Message From Julie: Five Reasons Self-Compassion is Good for You & Your Team
Why is it that we as humans we tend to be so hard on ourselves? And more importantly, how can we stop hurting both our success as leaders as well as our happiness by doing so?
According to self-compassion researcher and associate professor at the University of Texas at Austin, Kristin Neff, Ph.D., there are a number of reasons we lack (and may even resist) self-compassion. Sometimes there is confusion between self-compassion and self-pity. Self-pity is feeling sorry for yourself while self-compassion is being kind to yourself.
Or perhaps you are resisting the idea of being compassionate to yourself because you are equating self-compassion with self-indulgence. Again, they are not the same. Self-indulgence is about engaging in things that are harmful to you or – at best – not helpful or kind.
But perhaps the greatest myth we tell ourselves is that if we “indulge” in self-compassion we will lose our edge. This could not be further from the truth.
Dr. Neff’s research has shown that self-compassion reduces anxiety, depression, stress, shame, suicidality and unhealthy perfectionism. On the upside, it increases life satisfaction, happiness, self-confidence and gratitude.
Here are Five specific benefits you can expect as a leader if you adopt a routine of self-compassion:
- Improved coping and resilience. Resilience is defined as how rapidly you rebound from a negative situation. As a leader it is your responsibility to quickly rebound after a set-back or change at work and be a role model in helping others do the same.
- Increased motivation. Self-compassionate individuals have higher standards but are not as upset when they don’t meet them. They are able to own up to mistakes and failures and learn from them. The ability to own up to mistakes is a cornerstone trait of both great leaders and great teams.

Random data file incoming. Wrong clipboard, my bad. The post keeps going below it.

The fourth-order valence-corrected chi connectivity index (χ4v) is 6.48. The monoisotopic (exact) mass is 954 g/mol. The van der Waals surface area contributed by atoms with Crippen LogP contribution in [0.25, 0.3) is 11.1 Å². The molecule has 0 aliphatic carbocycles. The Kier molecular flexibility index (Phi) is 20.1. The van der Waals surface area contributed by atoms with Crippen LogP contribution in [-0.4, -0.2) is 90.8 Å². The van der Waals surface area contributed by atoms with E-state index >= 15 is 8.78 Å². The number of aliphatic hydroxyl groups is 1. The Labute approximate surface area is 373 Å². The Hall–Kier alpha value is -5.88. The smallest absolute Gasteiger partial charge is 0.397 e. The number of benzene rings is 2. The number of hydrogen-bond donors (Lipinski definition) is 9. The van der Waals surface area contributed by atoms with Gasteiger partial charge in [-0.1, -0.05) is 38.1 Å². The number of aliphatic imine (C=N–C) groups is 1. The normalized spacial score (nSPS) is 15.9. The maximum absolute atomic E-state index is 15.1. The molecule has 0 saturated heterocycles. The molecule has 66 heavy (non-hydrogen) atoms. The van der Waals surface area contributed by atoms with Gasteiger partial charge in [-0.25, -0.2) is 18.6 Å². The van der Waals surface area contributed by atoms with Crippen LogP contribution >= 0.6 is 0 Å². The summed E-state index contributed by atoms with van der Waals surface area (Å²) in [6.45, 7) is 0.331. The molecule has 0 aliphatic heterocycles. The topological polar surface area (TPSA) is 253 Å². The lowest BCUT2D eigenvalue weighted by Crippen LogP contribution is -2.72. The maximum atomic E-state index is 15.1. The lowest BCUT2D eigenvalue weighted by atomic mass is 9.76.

- Enhanced Emotional Intelligence. Studies conducted by Neff in conjunction with other researchers have found that those who practice self-compassion are better able to manage their own emotions under stress, maintaining a calm demeanor even in the midst of turbulence.
- Acceptance of mistakes as learning opportunities. “When we accept failure and mistakes as part of the learning process, and when we approach it with kindness and encouragement, we’re going to want to do better because we care,” Neff says. “It puts us in a mindset that maximizes our ability to learn and grow.” When we can do this for ourselves we can then extend it to our teams as well, promoting an environment of trust and psychological safety.
- Better relationships. Relationships are not only important in our personal lives. They are critical to being an effective leader.
So I’ve convinced you that self-compassion is the road to greater success as a leader. Now what? Here are three suggestions.
- Think about – or better yet – write about how you would respond to a good friend who was facing the same situation that you find yourself in.
- Take what Dr. Neff calls a “self-compassion break” She walks you through the process here.
- Keep a journal where you process the difficult situations you encounter throughout the day through the lens of self-compassion. Here is an exercise for doing this.
For more information on the ideas above and to access additional resources on self-compassion, I encourage you to visit Dr. Neff’s website.
Finally, I challenge you to pay it forward by encouraging your team members to begin practicing self-compassion. It is not only good for them, it is good for you and for the organization when they do so.